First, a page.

From afar, this church may not appear as pretty as say, Moscow's St. Basil's Cathedral, but once you get close, the innate beauty of its intricate details is mesmerizing. Inside lie some of the building's most impressive features. Giant columns formed from volcanic rock, an apse containing seven chapels and the Sagrada Familia crypt (where Gaudi was laid to rest), remarkable stained glass windows, and captivating carved ceilings. Tip: Buy tickets in advance to ensure you can explore these inner gems, especially if you're hoping to climb into the spires. Entry fees begin at $36 and run as high as $66 for a fast-track guided tour with access to the towers.

Burj Khalifa, Dubai, United Arab Emirates

In addition to being one of the most spectacular buildings in the world, Dubai's Burj Khalifa is also the tallest. Towering over 2,710 feet above the fascinating desert city of Dubai, this glimmering skyscraper is also home to the highest outdoor observation deck in the world. Scared of heights? If you take the elevator (the tallest service elevator in the world) to the top, then don't look down. Resembling a needle, this bucket-list attraction is a fitting addition to a city known for its glitz and glamor — it sparkles from every angle. 

Originally set to be named Burj Dubai, the building was ultimately called Burj Khalifa in honor of Sheikh Khalifa bin Zayed Al Nahyan, former president of the United Arab Emirates. The world's tallest performing fountain lies at the foot of the tower in the 30-acre Burj Lake. Book dinner at one of the fountain-view restaurants in Dubai Mall to enjoy the nightly water show, which occurs every half hour beginning at 6 p.m. daily and is set to music. As a tip, Social House is found on the Lower Ground Floor and boasts fabulous international food paired with fountain vistas.  

Marina Bay Sands, Singapore

It's easy to see why Singapore's Marina Bay Sands should be added as a bucket-list destination. This truly spectacular structure is three buildings topped by a platform that resembles a giant boat. The Israeli-born architect, Moshe Safdie, designed it this way to avoid blocking the view of the ocean — the space between the buildings acts as windows to a pretty water vista. The boat-shaped structure was designed to be asymmetrical in order to achieve feng shui and is home to Sky Park, which boasts a massive infinity pool, gardens, and unbeatable views. Inside lies a luxury hotel, museum, casino, convention center, restaurants, and high-end shops. Book a ticket to ogle the panoramic view from the Skypark Observation Deck. A whopping 56 stories up, you'll be able to see some of Singapore's most famous landmarks. Tickets start at about $15 per person, depending on the date and time of visit.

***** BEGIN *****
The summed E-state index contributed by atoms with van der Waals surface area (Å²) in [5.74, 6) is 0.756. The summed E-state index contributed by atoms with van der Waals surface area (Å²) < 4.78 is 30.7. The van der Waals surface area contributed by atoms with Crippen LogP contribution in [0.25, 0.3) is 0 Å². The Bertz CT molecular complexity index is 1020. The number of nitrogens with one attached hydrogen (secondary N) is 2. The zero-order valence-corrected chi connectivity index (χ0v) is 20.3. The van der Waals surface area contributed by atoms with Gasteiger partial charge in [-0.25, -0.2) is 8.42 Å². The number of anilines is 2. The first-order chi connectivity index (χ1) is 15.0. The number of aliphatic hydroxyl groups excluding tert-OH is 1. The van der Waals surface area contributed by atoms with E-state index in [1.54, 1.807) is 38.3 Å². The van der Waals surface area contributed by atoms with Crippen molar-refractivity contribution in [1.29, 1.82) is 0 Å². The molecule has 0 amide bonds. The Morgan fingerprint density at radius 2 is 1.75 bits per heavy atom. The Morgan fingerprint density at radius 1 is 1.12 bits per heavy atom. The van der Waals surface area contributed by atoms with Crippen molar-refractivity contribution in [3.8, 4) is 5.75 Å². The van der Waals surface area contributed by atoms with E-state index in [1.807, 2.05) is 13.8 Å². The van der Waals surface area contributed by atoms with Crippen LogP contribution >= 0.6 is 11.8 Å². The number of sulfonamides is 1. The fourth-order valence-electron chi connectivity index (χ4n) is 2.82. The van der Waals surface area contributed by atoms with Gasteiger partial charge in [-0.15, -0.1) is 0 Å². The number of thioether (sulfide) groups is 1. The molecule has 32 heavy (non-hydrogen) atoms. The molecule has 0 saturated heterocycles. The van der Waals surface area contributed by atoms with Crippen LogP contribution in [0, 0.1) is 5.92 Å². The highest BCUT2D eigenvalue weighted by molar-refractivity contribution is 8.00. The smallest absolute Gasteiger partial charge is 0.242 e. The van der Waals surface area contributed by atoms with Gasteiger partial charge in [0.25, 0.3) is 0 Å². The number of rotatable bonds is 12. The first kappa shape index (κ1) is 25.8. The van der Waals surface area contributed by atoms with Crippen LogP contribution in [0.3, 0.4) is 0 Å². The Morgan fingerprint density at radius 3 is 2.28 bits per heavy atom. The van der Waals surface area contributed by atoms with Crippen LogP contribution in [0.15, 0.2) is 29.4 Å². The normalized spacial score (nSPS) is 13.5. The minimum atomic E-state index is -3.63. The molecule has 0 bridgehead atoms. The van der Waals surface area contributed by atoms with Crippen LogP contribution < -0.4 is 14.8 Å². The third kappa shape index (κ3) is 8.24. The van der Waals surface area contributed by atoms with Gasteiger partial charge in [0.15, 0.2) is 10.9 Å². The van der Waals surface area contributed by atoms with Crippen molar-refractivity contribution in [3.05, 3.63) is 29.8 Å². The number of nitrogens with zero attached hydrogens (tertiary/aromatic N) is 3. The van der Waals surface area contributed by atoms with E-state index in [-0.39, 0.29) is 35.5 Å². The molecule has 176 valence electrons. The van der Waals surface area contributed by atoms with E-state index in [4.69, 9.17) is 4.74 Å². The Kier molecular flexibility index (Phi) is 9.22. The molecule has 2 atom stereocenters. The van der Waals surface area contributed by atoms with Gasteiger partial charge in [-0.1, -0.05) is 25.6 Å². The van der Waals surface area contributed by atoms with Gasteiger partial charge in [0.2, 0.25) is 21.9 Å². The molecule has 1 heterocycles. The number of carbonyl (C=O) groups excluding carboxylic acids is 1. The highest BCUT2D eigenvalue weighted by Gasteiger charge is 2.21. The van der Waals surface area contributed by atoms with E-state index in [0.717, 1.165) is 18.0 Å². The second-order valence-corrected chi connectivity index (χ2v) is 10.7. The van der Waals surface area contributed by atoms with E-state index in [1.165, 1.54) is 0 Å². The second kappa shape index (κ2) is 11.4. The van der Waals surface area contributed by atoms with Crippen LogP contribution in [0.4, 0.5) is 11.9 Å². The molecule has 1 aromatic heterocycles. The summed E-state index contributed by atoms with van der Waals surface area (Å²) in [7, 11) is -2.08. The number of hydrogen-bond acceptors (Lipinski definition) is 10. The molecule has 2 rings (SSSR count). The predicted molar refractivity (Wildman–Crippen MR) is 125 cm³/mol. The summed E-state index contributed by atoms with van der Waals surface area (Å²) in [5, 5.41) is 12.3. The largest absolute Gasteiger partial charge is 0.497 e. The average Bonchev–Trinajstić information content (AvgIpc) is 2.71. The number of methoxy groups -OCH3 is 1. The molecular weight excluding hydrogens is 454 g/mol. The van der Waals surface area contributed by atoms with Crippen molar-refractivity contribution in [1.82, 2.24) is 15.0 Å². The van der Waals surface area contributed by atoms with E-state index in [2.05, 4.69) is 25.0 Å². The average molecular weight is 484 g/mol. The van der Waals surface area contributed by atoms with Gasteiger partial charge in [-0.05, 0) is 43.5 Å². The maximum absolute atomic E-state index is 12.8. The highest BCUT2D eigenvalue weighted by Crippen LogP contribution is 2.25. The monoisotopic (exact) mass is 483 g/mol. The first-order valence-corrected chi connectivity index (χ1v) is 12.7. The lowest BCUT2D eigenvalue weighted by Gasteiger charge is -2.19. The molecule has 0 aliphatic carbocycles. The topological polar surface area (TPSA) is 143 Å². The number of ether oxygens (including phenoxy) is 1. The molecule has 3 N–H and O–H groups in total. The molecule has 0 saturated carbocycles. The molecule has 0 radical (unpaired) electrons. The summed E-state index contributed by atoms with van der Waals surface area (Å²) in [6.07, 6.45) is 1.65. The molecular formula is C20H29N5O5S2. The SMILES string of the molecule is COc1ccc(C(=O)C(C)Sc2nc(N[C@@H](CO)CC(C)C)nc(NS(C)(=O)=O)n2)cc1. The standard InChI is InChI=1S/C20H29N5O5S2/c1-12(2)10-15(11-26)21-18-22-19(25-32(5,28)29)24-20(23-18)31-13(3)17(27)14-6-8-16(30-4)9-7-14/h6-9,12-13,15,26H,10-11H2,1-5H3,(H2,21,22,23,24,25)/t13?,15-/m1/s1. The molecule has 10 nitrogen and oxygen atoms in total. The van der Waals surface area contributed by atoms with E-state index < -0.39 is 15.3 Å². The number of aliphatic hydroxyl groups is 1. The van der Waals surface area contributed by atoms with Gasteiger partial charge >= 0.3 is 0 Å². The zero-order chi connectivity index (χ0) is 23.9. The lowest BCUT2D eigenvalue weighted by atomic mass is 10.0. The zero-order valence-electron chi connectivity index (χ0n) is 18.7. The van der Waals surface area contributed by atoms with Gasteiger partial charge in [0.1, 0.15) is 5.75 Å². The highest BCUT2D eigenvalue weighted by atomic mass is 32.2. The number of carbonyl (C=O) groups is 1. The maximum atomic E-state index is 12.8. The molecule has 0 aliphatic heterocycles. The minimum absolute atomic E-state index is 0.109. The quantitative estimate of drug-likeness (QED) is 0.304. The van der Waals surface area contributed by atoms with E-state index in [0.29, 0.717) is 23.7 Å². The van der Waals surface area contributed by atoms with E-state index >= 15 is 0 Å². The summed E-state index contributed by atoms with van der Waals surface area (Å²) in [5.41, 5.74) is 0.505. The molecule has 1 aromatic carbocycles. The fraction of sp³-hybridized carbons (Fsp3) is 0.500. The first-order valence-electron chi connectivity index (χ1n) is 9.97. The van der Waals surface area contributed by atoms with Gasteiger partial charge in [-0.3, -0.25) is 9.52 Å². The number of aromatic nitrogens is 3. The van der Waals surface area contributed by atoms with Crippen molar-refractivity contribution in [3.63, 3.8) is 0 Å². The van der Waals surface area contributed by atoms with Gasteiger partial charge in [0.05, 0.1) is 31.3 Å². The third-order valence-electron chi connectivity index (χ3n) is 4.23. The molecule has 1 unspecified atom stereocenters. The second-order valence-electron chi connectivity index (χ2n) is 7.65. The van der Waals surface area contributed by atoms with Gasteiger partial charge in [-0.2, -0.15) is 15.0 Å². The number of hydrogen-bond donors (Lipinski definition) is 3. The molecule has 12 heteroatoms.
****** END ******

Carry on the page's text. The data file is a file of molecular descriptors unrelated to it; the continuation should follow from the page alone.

Attached to Marina Bay Sands is another of Safdie's incredible creations, the ArtScience Museum. Shaped like a lotus, it has been nicknamed "the Welcoming Hand of Singapore," and consists of 10 "fingers" that contain gallery spaces and light-producing skylights. Perhaps the most impressive feature is a waterfall of collected rainwater that drops 115 feet from the roof into a reflecting pool below.

The Leaning Tower of Pisa, Pisa, Italy

Known as Torre Pendente di Pisa in Italian, the Leaning Tower of Pisa is one of the world's most remarkable (not to mention recognizable) buildings. It dates to medieval times and has been leaning since it was erected. In fact, at a lean rate of 0.05 inches a year in the late 20th century, this spectacular building was predicted to collapse. Multiple efforts have been made to reduce the amount of lean over the years, culminating in a total decrease of 17 inches during a straightening project that lasted from 1990 to 2001. In May 2008, engineers determined that the tower should remain stable for another 200 years at least. 

Those who want to experience the lean should climb to the belfry. A narrow, stone staircase winds up the inside of the building, guiding tourists up more than 250 steps to the bells chamber. From there, you'll have to climb another 12 steps (they'll feel like nothing at that point) to reach the top. This is where you'll find the 8th-floor glass ceiling, which offers a peek into the tower from above, as well as beautiful views. Only 30 visitors can enter at one time, and the stairs must be climbed in a single file. Visitors have 35 minutes to travel to the top and back down again. To note, children under age 8 are not permitted to climb the tower.

The Colosseum, Rome, Italy

There are few buildings as resilient as Rome's Colosseum. One of the best-built feats of Roman architecture, this remarkable amphitheater survived fires, an earthquake, and moreover its nearly 2,000-year life (it was built between A.D. 72 and A.D. 83). Well-known for hosting gladiator battles and wild beast hunts, this ancient wonder's unique elliptical shape and organized system of entry and exit for spectators is mirrored in today's outdoor sports venues. 

Today, the Colosseum has been designated as one of the New Seven Wonders of the World. As such, it receives more than 4 million visitors annually, making it the most visited tourist attraction in Italy. You'll want to book tickets early, especially if you're traveling during high season (i.e., summer, which stretches from June through August). Also, arrive early to reduce your waiting time — gates open at 8:30 a.m. Another quick entry option is to book a guided tour. Since Rome is filled with spectacular buildings to add to your bucket list, you may want to purchase a Rome Tourist Card to save money on entry to some of its most beloved landmarks, like St. Peter's Basilica, Roman Forum, Palatine, Hill, Vatican Museums, and the Sistine Chapel.

Great Pyramid of Giza, Egypt, Africa